While Obama purports to seek judges who will empathize with the downtrodden, he seems unwilling to consider that sometimes the downtrodden break the law.What then? Similarly, a corporation or business owner with deep pockets should be afforded the same legal protections as a bartender or schoolteacher.
Though American justice has its flaws, the standard inscribed on the Supreme Court building - "Equal Justice Under Law" - was once our common goal. Obama, however, wants the courts to selectively tip the scales: "I view that quality of empathy as an essential ingredient for arriving at just decisions and outcomes."
In the very next sentence, he seamlessly performs a remarkable contradiction, claiming he will "seek somebody who is dedicated to the rule of law, who honors our constitutional traditions, who respects the integrity of the judicial process."
When it comes to Jedi mind tricks, Yoda has nothing on Obama.
Sotomayor doesn't even pretend that impartiality is a worthy goal. Citing "basic differences in logic and reasoning," she argues that "our experiences as women and people of color" make "the aspiration to impartiality is just that - it's an aspiration[.]"
If a jurist nominated by a Republican president suggested that women and minorities are incapable of impartiality, that nominee would be excoriated - and properly so. Clarence Thomas, Janice Rogers Brown and Miguel Estrada, among others, demonstrate that judges of all backgrounds can choose to apply the law impartially, while others choose to favor particular groups and distort the law accordingly.
President Obama understands that his nominee has little interest in presiding like an umpire or in impartially applying the law. He also understands that this undermines the rule of law. He just doesn't want you to understand.
Mark Hillman served as senate majority leader and state treasurer. He is now Republican National Committeeman for Colorado, and a Centennial Instsitute Fellow. To read more or comment, go to www.MarkHillman.com
Much is being made of the Dick Cheney vs. Barack Obama "debate" now going on in the media over national security. It was page one in Friday's Wall Street Journal, after Cheney and Obama gave dueling speeches the day before -- Obama from the rotunda of the National Archives and Cheney from the American Enterprise Institute. As has been his consistent message, Obama again reiterated his view that the Bush administration had "gone off course" in using enhanced interrogation techniques and off-shore prisons, saying that he is seeking to restore "the power of our most fundamental values".The former Vice President, meanwhile is having none of it. Calling the Bush policies "legal, essential, justified, successful and the right thing to do", he again took on the administration's critics by pointing out that "After the most lethal and devastating terrorist attack ever, seven and a half years without a repeat is not a record to be rebuked or scorned, much less criminalized. It is a record to be continued until the danger has passed."This is an exceedingly vital debate. President Obama has made decisions on the basis of politics that I believe are putting our nation at risk. He caved to the left in precipitously deciding to close Guantanamo without any alternative plan; now it turns out that many of the most hated Bush policies -- using military tribunals and indefinite detention -- will continue. Why? Because more than half of the remaining Guantanamo detainees are too dangerous to try in court or to release back into the civilized world. But where will they go once Guantanamo is closed? No one has a clue, because nobody in Congress wants these lethal prisoners in their backyard. In the halls of Congress, NIMBY is the rule -- unless, of course, it's pork.The problem for those who think that Obama is on a dangerous path, however, is that it is Dick Cheney leading the charge. Where is the spokesperson for the opposition to this president who isn't past his prime and considered a cross between an "angry white man" and Darth Vader?We know, of course, that John McCain -- the Republican candidate for president just a short 6 months ago who got more than 44 million votes in the election -- is of little help on this issue, having campaigned himself against enhanced interrogation and for the closing of Guantanamo. So he's been -- by necessity and by temperament -- silent in this debate. But where are the others? Are there any conservatives who have a future (as opposed to a past) in politics willing and able to stand up and say to the nation what it already suspects? That Obama's inexperience and desire to "make everyone happy" is putting us at risk? That his world view -- and thus his emerging foreign policy -- is dangerously naive?You have to give Obama credit -- he certainly likes to talk as if he is reasoned and balanced in his approach, that he has command of the vital issues that face us as a nation. He is nothing if not outwardly confident. But this president doesn't deal well with specifics and facts. He's long relied on soaring rhetoric that sounds great but says nothing. Like many liberals, he makes statements of opinion as if they are fact, saying it in such a way that it seems beyond dispute -- but offering no evidence to back it up. As the WSJ editorialized:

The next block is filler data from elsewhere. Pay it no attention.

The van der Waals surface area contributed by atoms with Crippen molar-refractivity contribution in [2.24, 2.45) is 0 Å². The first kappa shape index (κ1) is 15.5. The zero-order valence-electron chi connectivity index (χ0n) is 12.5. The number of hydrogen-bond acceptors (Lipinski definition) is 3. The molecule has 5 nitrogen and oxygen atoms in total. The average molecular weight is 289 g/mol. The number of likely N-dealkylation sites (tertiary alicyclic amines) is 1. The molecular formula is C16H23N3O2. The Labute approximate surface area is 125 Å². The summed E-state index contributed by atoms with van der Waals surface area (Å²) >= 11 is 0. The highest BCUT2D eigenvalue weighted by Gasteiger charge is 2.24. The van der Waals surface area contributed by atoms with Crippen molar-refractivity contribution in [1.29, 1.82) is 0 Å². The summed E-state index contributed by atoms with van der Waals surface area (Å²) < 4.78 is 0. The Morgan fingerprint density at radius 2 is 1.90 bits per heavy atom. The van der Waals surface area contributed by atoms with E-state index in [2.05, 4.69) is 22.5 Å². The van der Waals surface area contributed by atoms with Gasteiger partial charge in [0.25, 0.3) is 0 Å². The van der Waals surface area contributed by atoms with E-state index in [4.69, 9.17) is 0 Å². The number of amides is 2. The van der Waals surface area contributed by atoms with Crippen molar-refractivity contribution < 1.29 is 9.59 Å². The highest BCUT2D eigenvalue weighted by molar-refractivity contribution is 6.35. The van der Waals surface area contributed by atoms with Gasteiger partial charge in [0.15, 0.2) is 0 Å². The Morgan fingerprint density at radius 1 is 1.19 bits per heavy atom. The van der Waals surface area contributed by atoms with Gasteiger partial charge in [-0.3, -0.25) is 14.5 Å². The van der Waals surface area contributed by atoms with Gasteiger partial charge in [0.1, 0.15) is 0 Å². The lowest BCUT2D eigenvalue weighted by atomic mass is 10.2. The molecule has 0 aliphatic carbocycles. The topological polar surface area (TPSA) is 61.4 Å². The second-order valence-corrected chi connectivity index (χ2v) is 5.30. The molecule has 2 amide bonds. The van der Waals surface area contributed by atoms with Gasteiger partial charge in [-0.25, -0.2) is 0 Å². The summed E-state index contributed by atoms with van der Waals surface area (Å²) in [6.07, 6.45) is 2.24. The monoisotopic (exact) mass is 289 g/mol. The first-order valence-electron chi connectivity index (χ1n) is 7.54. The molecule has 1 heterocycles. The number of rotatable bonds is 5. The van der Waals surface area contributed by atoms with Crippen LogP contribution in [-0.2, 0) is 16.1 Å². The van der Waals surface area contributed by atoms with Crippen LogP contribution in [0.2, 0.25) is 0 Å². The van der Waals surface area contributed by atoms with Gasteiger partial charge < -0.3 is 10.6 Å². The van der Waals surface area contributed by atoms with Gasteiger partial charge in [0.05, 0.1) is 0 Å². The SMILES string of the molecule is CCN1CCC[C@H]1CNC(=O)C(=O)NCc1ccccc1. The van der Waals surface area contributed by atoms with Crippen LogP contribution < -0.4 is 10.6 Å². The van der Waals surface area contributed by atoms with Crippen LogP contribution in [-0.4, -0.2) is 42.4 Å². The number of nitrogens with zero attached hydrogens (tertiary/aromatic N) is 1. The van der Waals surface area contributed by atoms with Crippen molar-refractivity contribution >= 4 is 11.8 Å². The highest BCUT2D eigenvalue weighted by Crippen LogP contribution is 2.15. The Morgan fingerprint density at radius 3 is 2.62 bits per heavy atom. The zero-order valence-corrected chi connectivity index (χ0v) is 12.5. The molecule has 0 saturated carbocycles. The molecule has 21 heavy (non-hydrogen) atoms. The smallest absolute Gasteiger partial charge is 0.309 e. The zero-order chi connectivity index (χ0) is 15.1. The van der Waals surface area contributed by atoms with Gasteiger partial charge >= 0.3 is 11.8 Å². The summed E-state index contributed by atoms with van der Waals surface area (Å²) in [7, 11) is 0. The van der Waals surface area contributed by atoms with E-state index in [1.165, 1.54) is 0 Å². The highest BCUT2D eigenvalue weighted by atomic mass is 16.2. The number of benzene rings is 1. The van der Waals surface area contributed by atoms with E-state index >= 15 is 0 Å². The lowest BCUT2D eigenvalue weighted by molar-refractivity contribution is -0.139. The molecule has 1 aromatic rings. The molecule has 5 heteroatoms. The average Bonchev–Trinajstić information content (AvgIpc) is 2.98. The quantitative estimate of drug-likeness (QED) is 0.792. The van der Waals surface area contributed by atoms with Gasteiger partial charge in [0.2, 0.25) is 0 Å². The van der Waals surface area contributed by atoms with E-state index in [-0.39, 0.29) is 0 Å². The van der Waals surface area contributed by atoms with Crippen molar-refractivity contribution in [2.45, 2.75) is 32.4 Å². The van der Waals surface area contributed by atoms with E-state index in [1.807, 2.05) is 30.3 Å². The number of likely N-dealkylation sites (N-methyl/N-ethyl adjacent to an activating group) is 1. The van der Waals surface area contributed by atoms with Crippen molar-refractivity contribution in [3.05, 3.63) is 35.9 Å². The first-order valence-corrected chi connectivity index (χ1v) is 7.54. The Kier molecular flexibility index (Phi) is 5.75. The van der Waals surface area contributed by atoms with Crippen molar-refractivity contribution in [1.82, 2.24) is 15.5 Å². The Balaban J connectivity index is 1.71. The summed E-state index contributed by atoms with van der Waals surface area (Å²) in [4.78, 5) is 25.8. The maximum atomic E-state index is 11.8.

The President went out of his way to insist that its existence "likely created more terrorists around the world than it ever detained," albeit without offering any evidence, and that it "has weakened American security," again based only on assertion. What is a plain fact is that in the seven-plus years that Gitmo has been in operation the American homeland has not been attacked.
It is also a plain fact -- and one the President acknowledged -- that many of the detainees previously released, often under intense pressure from Mr. Obama's anti-antiterror allies, have returned to careers as Taliban commanders and al Qaeda "emirs." The New York Times reported yesterday on an undisclosed Pentagon report that no fewer than one in seven detainees released from Gitmo have returned to jihad.
Mr. Obama called all of this a "mess" that he had inherited, but in truth the mess is of his own haphazard design. He's the one who announced the end of Guantanamo without any plan for what to do with, or where to put, KSM and other killers. Now he's found that his erstwhile allies in Congress and Europe want nothing to do with them. Tell us again why Gitmo should be closed?
President Obama is making things up out of whole cloth and peddling them as fact; he is tremendously vulnerable on these issues, because what he says doesn't pass the simple smell test. Where is the leadership that is screaming this question -- and the attendant risks of doing so -- at the top of their lungs? Why is it Dick Cheney -- a man whose career is over -- shooting the arrows at the president and his party over this?Is this really the best we can do?